Local Group Criticizes National Budget

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President George Weah’s 2018/19 national budget lacks pro-poor investment and could lead to the CDC-led government recording the biggest revenue shortfall in Liberia’s history, a group calling itself Center for Policy Action and Research (CePAR) said Thursday in Monrovia.

“The draft budget offers a poor start for development planning and is remarkably different from a policy instrument that tends to address poverty,” Alieu F. Nyei, a member of the group said.

According to him, figures assigned to interventions were done arbitrarily and the budget seems to be hurriedly prepared with the aim of only meeting the submission deadline.

He said analysis of the revenue component of the budget suggests a potential budget shortfall based on unrealistic revenue projections. “Many revenue lines are projected significantly higher than their performance trends,” Nyei added.

“Twenty-one public sector institutions in the budget are only receiving salaries with no programmatic activity. Total allocation for only compensation to those entities is $8,544,461.00 and zero to programs.

“ They include Liberia Intellectual Property Office, Liberia Industrial Free Zone, Liberia Agriculture Commodity Regulatory Agency, National Housing &Savings Bank, National Commission on Higher Education, Bureau of State Enterprises, LACE, Board of Tax Appeals, National Food Agency, National Veterans Bureau, LRRRC, NEC, Liberia Medical & Dental Council, Governance Commission, Independent Information Commission, Liberia Pharmacy Board, Liberia Board for Nursing and Midwifery, Liberia Land Authority, National Commission on Small Arms, Financial Intelligence Unit, LEITI and the Human Rights Commission,” he said.

He explained that even as allocation to the health sector was increased, frontline service delivery institutions like hospitals and health centers were not prioritized. “This is not pro-poor and will certainly lead to health crises.”

Nyei stated that the budget makes no effort to tap on the potential of both agriculture and tourism subsectors. Like tourism, agriculture is a high job growth and labor-intensive sector. The spending plan is not married to the professed pro-poor agenda with on-the-ground action.

He claimed that financing model for education remained relatively the same like it was done over the last 12 years. The draft budget is designed in a way that keeps the current spending model of routinely dishing out subsidies, constructing more schools and racking up enrolment as opposed to placing focus on improving learning outcomes or overall quality of education.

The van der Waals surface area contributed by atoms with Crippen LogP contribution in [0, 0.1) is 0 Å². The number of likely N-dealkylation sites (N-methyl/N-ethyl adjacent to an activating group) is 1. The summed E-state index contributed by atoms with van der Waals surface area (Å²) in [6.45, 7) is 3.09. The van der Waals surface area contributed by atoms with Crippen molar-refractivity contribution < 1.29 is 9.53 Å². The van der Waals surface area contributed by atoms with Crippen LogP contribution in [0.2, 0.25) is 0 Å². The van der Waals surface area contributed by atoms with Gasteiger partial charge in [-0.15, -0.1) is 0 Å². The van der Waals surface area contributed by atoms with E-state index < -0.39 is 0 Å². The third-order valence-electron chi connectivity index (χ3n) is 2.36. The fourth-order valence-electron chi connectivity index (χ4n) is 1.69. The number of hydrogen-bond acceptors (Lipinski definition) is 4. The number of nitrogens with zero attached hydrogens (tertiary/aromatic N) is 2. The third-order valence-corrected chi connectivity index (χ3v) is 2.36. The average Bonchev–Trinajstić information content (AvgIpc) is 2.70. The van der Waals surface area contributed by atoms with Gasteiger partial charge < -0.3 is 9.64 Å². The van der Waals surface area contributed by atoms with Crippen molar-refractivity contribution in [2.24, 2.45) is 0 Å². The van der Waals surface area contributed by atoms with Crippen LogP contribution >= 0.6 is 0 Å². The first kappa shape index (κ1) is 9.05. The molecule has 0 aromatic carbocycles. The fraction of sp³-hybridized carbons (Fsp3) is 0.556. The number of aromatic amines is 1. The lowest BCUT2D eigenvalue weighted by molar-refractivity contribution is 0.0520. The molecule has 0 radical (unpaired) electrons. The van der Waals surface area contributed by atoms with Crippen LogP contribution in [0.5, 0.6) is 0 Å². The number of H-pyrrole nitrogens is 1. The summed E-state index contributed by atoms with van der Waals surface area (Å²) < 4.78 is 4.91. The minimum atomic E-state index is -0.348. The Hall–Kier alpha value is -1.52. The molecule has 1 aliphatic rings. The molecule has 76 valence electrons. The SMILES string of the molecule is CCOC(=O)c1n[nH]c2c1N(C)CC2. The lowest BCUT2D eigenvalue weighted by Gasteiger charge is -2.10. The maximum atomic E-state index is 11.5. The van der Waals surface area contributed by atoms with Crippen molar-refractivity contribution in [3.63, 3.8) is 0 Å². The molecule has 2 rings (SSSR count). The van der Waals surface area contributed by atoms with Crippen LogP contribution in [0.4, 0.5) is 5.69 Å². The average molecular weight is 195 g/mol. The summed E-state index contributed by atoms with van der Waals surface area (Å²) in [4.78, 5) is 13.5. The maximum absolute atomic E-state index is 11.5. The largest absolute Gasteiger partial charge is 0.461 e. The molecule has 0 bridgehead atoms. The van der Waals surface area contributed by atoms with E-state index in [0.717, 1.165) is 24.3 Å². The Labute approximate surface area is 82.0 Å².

Liberia’s
The group is recommending in this report, significant re-appropriation be conducted thereby moving needed finances away from less productive expenditure items to projects that are truly pro-poor. Firstly, the report argues that the Government of Liberia could have done more to expand the capital investment envelope above the $73,420,000.00 allocation.

Mr. Jacob V. Jallah, another member of CePAR said waste in the budget is appallingly high. As you have read in the report already, proposed appropriation to Intelligence and Special Operations Services in the Security Sector is $12.7M.

Mr. Jallah explained that National Security Agency, Executive Protection Service and Ministry of Defense combined accounts for $11.3M of the total appropriation. “The unexplained and clearly unjustified rise opens up the extreme likelihood for corruption and swindling since in fact financial management scrutiny on undercover security financing is normally heavily relaxed due the covert nature of its operations, Jallah explained.

He noted that in a cost saving measure, this report argues for a drastic slashing of the $12M proposed appropriation for Special Operation Services by $10M.
He maintained that the savings should be redeployed under the Public Sector Investment Projects (PSIP) and allotted for investment in projects with the most potential to create employment and tackle poverty. This addition will bring to total the amount of $83,420,000.00 for capital investment.

“Additionally, the appropriation of $1M for “humanitarian services” for the first
lady’s office is a classic example of wrongful allocation of badly needed
resources for productive programs with enormous benefit to the poor. The office
of the first lady must engage in philanthropy financing and seek charitable
donations from the vast amount of goodwill financing available in the social
sector both locally and internationally, he noted.

According to him, the over dependence of the office of the first lady on the already tight budget envelope to finance her activities is not only wasteful but a display of severe lack of fundraising capacity. This report recommends the first lady utilize external expertise to help build staff capacity to fundraise and seek generous donation in the ever expanding social sector worldwide.

“Finally, $13M expenditure on the renovation of the Executive Mansion as
proposed in the draft budget shows a clear lack of vision by the administration.
The Executive Mansion is by all means not a pressing priority currently. The current Foreign Ministry office is more than conducive for the hosting of the President and the Ministry of State. We therefore recommend cut of the $13M for Executive Mansion renovation for redeployment to more pro-poor spending,”Jallah concluded.

Writes P. Nas Mulbah